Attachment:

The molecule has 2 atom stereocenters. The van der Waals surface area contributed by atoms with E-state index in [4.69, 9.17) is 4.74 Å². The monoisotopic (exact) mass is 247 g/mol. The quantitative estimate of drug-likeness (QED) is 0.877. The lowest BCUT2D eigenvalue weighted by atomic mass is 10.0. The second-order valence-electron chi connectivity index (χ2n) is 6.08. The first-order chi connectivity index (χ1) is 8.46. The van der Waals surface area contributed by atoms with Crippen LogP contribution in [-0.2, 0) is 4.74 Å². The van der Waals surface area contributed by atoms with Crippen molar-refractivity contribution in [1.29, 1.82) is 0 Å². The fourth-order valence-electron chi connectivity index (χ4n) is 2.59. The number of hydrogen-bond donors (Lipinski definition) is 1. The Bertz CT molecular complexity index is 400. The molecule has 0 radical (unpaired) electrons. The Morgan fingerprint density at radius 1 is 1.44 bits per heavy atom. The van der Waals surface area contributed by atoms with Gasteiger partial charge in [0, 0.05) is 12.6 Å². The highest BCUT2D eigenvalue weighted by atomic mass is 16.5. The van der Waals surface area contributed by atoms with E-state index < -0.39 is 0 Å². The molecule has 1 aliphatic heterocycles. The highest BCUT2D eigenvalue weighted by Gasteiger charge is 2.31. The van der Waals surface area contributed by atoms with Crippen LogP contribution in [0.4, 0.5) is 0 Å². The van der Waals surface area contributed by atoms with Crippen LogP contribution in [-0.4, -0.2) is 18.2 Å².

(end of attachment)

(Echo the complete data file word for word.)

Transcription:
The molecule has 2 atom stereocenters. The van der Waals surface area contributed by atoms with E-state index in [4.69, 9.17) is 4.74 Å². The monoisotopic (exact) mass is 247 g/mol. The quantitative estimate of drug-likeness (QED) is 0.877. The lowest BCUT2D eigenvalue weighted by atomic mass is 10.0. The second-order valence-electron chi connectivity index (χ2n) is 6.08. The first-order chi connectivity index (χ1) is 8.46. The van der Waals surface area contributed by atoms with Crippen LogP contribution in [-0.2, 0) is 4.74 Å². The van der Waals surface area contributed by atoms with Crippen molar-refractivity contribution in [1.29, 1.82) is 0 Å². The fourth-order valence-electron chi connectivity index (χ4n) is 2.59. The number of hydrogen-bond donors (Lipinski definition) is 1. The Bertz CT molecular complexity index is 400. The molecule has 0 radical (unpaired) electrons. The Morgan fingerprint density at radius 1 is 1.44 bits per heavy atom. The van der Waals surface area contributed by atoms with Gasteiger partial charge in [0, 0.05) is 12.6 Å². The highest BCUT2D eigenvalue weighted by atomic mass is 16.5. The van der Waals surface area contributed by atoms with E-state index < -0.39 is 0 Å². The molecule has 1 aliphatic heterocycles. The highest BCUT2D eigenvalue weighted by Gasteiger charge is 2.31. The van der Waals surface area contributed by atoms with Crippen LogP contribution in [0.4, 0.5) is 0 Å². The van der Waals surface area contributed by atoms with Crippen LogP contribution in [-0.4, -0.2) is 18.2 Å².